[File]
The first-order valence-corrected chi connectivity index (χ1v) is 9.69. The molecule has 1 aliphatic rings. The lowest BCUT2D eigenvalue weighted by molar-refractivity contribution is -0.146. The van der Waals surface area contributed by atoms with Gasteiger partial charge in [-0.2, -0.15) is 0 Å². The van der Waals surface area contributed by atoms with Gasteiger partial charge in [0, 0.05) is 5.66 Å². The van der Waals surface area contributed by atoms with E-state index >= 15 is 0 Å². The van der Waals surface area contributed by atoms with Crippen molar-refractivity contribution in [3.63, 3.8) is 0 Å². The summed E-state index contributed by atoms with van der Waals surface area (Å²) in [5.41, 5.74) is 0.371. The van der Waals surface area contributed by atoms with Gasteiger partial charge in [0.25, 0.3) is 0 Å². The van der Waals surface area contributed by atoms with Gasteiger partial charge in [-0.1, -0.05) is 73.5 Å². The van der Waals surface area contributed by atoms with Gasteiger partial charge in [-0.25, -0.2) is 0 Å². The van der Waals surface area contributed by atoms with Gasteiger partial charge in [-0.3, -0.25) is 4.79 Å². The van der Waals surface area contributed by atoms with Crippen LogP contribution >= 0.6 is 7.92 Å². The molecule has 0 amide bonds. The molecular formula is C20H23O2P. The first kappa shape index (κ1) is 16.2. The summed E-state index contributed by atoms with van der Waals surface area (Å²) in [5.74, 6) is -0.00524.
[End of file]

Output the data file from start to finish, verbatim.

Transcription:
The first-order valence-corrected chi connectivity index (χ1v) is 9.69. The molecule has 1 aliphatic rings. The lowest BCUT2D eigenvalue weighted by molar-refractivity contribution is -0.146. The van der Waals surface area contributed by atoms with Gasteiger partial charge in [-0.2, -0.15) is 0 Å². The van der Waals surface area contributed by atoms with Gasteiger partial charge in [0, 0.05) is 5.66 Å². The van der Waals surface area contributed by atoms with E-state index >= 15 is 0 Å². The van der Waals surface area contributed by atoms with Crippen molar-refractivity contribution in [3.63, 3.8) is 0 Å². The summed E-state index contributed by atoms with van der Waals surface area (Å²) in [5.41, 5.74) is 0.371. The van der Waals surface area contributed by atoms with Gasteiger partial charge in [0.25, 0.3) is 0 Å². The van der Waals surface area contributed by atoms with Gasteiger partial charge in [-0.1, -0.05) is 73.5 Å². The van der Waals surface area contributed by atoms with Gasteiger partial charge in [-0.25, -0.2) is 0 Å². The van der Waals surface area contributed by atoms with Gasteiger partial charge in [-0.3, -0.25) is 4.79 Å². The van der Waals surface area contributed by atoms with Crippen LogP contribution >= 0.6 is 7.92 Å². The molecule has 0 amide bonds. The molecular formula is C20H23O2P. The first kappa shape index (κ1) is 16.2. The summed E-state index contributed by atoms with van der Waals surface area (Å²) in [5.74, 6) is -0.00524.